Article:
Thursday nights 6-9pm at the Art Studio here on campus. Class would meet October 7,14,21,28 Nov. 4,11. Instructor: Kyle Martin Experience oil painting, and complete a new painting every week. This studio class will be painting intensive, and is designed for those who have never lifted a brush. The focus will be on values (light and dark), color and composition. Each class period the instructor will set up and paint a still life, and lead a demo focusing on a different technique.
Class one - Value painting in black and white (a great warm up for those experiencing oils for the first time). Class two - Imprimatura (learn how the old masters used underpainting and layers to create dynamic effects). Class three - Full color (sensitize your color eye, and learn to paint what you see). Class four - Knife painting in brilliant color (leave the brushes behind an learn the joy of color.) Class five - Broken Color (the impressionist technique broken down) Class six - Bringing it all together (combining techniques).
Questions and conversation are encouraged during the class. The instructor will be able to suggest additional reading and websites. Please join us!
Cost is $119 which includes supplies. Register by sending me a note and check to: Continuing Education UW-Baraboo/Sauk County 1006 Connie Road Baraboo, WI 53913
Or call us at 355-5220.
Cindy McVenes Director of Continuing EducationUniversity of Wisconsin-Baraboo/Sauk County 1006 Connie RoadBaraboo, WI. 53913 608-355-5234 (tel)608-355-5290 (fax)email@example.com
August was filled with Brewers games, Bachelors parties (nothing too wild), canoe and skateboarding trips and lots of painting along the way. August is always a nice month to paint, The brush moves a bit easier after a whole summer of painting. Some of these paintings feature the Queen Annes Lace in the ditches by the roads, which is mostly gone now after last weeks cold snap. There are still plenty of wildflowers out there, and the fields are beginning to turn rusty colors. Farmers are chopping corn and the leaves started changing color a few weeks ago.
Summer is over, but this is open for discussion. Please leave me a comment!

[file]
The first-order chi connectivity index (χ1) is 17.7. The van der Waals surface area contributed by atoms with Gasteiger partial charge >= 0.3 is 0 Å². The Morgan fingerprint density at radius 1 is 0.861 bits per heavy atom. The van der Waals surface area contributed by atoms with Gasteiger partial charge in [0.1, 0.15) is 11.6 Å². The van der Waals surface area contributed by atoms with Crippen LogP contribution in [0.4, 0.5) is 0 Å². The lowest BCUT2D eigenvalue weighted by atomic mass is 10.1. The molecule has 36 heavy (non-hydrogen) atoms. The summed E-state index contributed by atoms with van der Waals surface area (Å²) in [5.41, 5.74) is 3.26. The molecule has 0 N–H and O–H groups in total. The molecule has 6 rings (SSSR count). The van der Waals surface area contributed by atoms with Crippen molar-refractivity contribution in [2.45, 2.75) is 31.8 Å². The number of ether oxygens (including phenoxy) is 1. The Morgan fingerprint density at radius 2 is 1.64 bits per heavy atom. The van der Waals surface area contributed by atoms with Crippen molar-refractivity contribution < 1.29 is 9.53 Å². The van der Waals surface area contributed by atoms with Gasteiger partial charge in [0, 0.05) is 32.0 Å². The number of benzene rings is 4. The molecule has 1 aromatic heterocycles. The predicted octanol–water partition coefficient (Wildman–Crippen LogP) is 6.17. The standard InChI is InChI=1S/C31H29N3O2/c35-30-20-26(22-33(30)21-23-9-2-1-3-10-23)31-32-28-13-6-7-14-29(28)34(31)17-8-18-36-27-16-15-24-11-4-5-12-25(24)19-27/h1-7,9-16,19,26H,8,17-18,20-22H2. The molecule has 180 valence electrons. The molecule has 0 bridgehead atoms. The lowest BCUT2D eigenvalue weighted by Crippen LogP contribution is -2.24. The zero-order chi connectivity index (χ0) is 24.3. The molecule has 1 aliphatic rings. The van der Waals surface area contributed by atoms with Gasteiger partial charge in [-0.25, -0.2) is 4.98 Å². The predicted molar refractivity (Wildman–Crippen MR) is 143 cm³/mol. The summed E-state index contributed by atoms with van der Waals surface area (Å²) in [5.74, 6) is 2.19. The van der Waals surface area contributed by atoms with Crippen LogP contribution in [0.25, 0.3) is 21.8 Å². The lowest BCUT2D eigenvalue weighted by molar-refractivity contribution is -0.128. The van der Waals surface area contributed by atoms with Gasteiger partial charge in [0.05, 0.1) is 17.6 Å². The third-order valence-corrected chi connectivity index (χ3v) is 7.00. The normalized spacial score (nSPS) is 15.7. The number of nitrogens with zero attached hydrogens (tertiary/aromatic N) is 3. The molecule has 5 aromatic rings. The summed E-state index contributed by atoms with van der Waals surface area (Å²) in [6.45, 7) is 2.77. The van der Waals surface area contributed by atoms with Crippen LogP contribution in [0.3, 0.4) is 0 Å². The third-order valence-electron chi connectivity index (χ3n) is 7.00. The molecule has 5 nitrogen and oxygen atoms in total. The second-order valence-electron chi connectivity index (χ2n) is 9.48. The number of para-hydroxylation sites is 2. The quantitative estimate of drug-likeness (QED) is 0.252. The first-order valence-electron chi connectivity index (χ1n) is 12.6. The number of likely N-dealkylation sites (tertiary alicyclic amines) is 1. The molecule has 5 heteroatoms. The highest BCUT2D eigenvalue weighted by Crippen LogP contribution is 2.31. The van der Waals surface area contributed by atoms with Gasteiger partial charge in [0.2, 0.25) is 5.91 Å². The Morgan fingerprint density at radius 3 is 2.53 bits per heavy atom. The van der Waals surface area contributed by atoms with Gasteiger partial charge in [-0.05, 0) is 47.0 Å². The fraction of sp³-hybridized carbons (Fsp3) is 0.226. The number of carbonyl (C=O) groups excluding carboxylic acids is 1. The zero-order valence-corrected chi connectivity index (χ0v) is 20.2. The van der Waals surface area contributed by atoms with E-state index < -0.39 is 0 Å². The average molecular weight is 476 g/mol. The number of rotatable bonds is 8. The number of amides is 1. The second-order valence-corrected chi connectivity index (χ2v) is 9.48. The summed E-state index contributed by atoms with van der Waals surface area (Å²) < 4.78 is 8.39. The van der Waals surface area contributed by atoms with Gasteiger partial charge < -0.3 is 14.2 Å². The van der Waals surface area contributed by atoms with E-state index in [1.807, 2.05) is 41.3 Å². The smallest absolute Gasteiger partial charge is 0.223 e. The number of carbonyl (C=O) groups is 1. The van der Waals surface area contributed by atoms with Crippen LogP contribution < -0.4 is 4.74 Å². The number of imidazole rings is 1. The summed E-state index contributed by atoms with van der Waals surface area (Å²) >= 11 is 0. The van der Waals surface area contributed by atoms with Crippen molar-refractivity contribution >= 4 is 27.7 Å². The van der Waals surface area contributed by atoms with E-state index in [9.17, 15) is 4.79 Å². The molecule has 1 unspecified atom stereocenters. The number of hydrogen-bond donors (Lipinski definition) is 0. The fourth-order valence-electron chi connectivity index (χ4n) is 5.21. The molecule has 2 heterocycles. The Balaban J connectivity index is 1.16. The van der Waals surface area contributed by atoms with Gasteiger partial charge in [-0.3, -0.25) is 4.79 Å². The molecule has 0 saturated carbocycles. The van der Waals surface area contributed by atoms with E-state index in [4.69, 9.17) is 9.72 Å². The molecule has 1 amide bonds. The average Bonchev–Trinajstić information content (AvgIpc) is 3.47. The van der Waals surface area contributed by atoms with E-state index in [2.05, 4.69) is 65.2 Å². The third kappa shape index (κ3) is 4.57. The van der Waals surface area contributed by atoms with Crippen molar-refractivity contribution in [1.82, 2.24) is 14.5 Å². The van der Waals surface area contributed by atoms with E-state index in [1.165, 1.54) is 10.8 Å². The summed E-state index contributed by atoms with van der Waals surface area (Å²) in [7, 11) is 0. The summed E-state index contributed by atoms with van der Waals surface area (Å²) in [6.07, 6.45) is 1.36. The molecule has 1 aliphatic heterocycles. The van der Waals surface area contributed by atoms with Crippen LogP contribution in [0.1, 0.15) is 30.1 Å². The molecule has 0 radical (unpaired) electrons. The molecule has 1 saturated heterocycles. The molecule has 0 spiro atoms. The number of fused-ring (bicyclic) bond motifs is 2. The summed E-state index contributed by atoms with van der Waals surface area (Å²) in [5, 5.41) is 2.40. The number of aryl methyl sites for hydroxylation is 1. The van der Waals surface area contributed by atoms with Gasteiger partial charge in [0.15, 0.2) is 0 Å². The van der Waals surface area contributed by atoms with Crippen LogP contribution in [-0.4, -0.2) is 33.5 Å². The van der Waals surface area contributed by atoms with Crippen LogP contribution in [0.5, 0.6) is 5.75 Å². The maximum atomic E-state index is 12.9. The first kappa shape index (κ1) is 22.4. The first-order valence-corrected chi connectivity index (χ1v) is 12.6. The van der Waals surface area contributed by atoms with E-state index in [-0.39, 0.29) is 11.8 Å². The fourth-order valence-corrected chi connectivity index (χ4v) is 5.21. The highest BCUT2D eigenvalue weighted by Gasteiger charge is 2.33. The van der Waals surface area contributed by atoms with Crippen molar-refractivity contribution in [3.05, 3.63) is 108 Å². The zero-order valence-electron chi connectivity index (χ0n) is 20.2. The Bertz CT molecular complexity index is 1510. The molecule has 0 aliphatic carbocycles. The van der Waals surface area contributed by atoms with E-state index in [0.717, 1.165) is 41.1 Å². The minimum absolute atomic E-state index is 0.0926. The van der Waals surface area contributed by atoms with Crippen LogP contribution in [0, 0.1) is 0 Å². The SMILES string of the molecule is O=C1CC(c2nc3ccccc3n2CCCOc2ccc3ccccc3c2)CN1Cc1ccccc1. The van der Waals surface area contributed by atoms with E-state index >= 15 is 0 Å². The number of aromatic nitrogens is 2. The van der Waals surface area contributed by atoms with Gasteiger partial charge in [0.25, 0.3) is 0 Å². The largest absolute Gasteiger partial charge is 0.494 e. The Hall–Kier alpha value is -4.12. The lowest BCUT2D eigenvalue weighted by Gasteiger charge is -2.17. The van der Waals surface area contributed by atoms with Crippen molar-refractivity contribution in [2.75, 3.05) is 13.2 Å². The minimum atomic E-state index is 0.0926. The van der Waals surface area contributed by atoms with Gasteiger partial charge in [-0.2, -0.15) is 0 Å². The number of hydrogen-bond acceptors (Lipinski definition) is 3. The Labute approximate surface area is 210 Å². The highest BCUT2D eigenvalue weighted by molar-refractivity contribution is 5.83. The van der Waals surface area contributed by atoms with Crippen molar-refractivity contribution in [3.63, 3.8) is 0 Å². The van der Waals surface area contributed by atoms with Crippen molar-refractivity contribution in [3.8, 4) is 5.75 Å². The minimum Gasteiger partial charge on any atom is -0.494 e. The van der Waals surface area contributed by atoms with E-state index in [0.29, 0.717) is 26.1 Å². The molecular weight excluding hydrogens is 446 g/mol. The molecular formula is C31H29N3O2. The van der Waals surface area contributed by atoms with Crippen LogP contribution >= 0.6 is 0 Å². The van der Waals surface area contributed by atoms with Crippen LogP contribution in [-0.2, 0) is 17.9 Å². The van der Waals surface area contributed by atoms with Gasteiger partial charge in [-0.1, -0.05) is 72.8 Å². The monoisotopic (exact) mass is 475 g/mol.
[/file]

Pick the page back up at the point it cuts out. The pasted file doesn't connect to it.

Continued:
I have had a busy time preparing for the Blue Heron opening, which was last Friday. Framing and getting things ready to hang took up most of my time. I also painted "near daily" up until the show, attempting to get some last minute things done. Touching things up in the studio was especially challenging. I normally keep the door and windows open to help with fumes, but the mosquitos were so bad that I had to hole myself up and then waft the air in at regular intervals. I need some Gamasol!
The paintings are hung in three sections of the store. One section features the winter pieces, one still life and spring, and a summer display. It's nice to see winter paintings this time of year, it sort of cools you off. You can see many of the paintings by scrolling down this page.
On Friday, the day of the opening, there wasn't a quiet moment. Having the opening from noon until nine was a great idea. Several people stopped on their lunch break, and many more after work. The show was a big hit, twice as good as I could have expected. About a third of the paintings are sold. The paintings are available by emailing myself at firstname.lastname@example.org or the Blue Heron at email@example.com.
I'd like to thank Dana, Kay and Larry at the Blue Heron, as well as everyone else who came down on Friday.
More Pics to come.
David Armstong (with 2 wrapped up paintings!), Myself after a long day and "The Dude" Noah Anderson.